[ Back to EurekAlert! ] Public release date: 21-May-2008
[ | E-mail Share Share ]

Contact: Bridgette McNeill
bridgette.mcneill@heart.org
214-706-1135
American Heart Association

New journal focuses on progress, problems in treating heart failure

American Heart Association journal report

DALLAS, May 21 — Findings about how the day of admission influences the length of a patient’s hospitalization for heart failure, and questions about the effectiveness of two drugs to treat heart failure patients are featured in the inaugural issue of Circulation: Heart Failure.

The new journal features scientific articles charting advances and challenges in diagnosing and treating heart failure – a growing disease problem that afflicts 5.3 million Americans.

Circulation: Heart Failure is the second of six new specialized publications of Circulation: Journal of the American Heart Association that will be introduced by the American Heart Association to intensify the focus on research developments aimed at combating the major cardiovascular diseases.

“Knowledge in the field of heart failure has grown substantially over recent years, as has the breadth of research, both paralleling the growth of the clinical problem,” said James E. Udelson, M.D., of Tufts Medical Center in Boston, editor of the new Circulation: Heart Failure journal. Better survival after heart attack and an aging population will mean heart failure “has and likely will continue to occupy a greater share of clinicians’ focus,” Udelson said in a preface to the journal.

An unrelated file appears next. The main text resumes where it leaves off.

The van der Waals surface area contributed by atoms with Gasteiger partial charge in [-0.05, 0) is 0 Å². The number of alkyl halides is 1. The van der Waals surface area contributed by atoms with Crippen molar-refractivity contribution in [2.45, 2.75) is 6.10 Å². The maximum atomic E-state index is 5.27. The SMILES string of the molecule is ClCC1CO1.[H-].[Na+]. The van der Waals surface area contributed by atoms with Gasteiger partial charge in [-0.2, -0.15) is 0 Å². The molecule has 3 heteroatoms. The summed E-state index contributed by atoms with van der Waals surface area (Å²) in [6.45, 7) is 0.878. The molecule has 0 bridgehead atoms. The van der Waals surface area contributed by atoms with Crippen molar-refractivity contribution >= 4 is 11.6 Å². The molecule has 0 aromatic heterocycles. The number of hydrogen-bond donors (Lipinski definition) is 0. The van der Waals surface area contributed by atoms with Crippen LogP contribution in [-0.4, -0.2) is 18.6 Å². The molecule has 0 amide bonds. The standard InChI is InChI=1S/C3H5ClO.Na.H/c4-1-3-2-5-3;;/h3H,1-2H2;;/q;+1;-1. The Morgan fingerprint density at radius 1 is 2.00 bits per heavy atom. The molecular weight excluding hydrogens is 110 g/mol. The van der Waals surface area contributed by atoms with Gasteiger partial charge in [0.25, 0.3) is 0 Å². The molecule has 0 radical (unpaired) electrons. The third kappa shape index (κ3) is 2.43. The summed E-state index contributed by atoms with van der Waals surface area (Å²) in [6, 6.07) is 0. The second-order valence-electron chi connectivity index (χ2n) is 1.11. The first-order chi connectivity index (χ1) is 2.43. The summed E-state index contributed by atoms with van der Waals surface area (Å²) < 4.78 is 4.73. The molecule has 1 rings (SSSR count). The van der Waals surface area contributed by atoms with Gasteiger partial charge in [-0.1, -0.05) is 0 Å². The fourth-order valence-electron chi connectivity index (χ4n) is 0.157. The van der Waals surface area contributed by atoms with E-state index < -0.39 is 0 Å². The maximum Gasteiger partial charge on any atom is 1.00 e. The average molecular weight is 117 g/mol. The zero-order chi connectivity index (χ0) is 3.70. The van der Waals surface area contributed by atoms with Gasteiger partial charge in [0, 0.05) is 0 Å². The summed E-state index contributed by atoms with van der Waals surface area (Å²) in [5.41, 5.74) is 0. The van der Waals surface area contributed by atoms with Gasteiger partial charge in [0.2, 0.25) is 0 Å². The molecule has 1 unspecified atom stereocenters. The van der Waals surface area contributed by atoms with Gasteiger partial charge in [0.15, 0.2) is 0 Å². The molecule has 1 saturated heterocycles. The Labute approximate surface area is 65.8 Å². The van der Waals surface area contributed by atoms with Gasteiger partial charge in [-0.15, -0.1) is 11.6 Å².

“The array of potential therapies has expanded,” he said, “and the coming years will likely see the emergence of advances in devices and regenerative therapies as well as more focused therapies based on pharmacogenomics (the interaction of drugs and genetics) . . . ”

Hospital discharges for heart failure in the United States rose from 400,000 annually in 1979 to 1,084,000 in 2005 — an increase of 171 percent, according to the American Heart Association’s Heart Disease and Stroke Statistics — 2008 Update. Total mention mortality for heart failure claimed 284,400 lives in 2004, the most recent data available. The disease costs the United States $34.8 billion annually.

Highlights from the inaugural issue of Circulation: Heart Failure include these findings:

An ongoing series planned in the new journal will include “Development of Therapeutics in Heart Failure,” “Advances in Heart Failure,” “Controversies in Heart Failure,” and “Challenges to the Basis of Practice.” Another series, “Cases and Images in Heart Failure” will highlight real-life scenarios that call for clinical thinking beyond guidelines, and is intended to be highly interactive with readers working alongside ‘experts’ to propose solutions to complex issues.

“As the heart failure field grows and new directions unfold, it is our hope that Circulation: Heart Failure will provide a forum for continuing expansion of new knowledge that ultimately will increase our understanding of pathophysiology, and translate into improved care for our patients,” Udelson said.

###

Each bimonthly issue of Circulation: Heart Failure and the other new journals will be available in both print and online formats. The journal Web site, http://circheartfailure.ahajournals.org will also present “Publish Ahead of Print” articles and other online features.

The journal Circulation: Arrhythmia and Electrophysiology debuted in April and four other publications will be launched later this year. Full issues of the specialty journals will be published every other month, and papers from each issue will be published online -ahead of print - as they become available.

Statements and conclusions of study authors that are published in the American Heart Association scientific journals are solely those of the study authors and do not necessarily reflect association policy or position. The American Heart Association makes no representation or warranty as to their accuracy or reliability.

NR08-1064 (Circ HF debut)



[ Back to EurekAlert! ] [ | E-mail Share Share ]

 


AAAS and EurekAlert! are not responsible for the accuracy of news releases posted to EurekAlert! by contributing institutions or for the use of any information through the EurekAlert! system.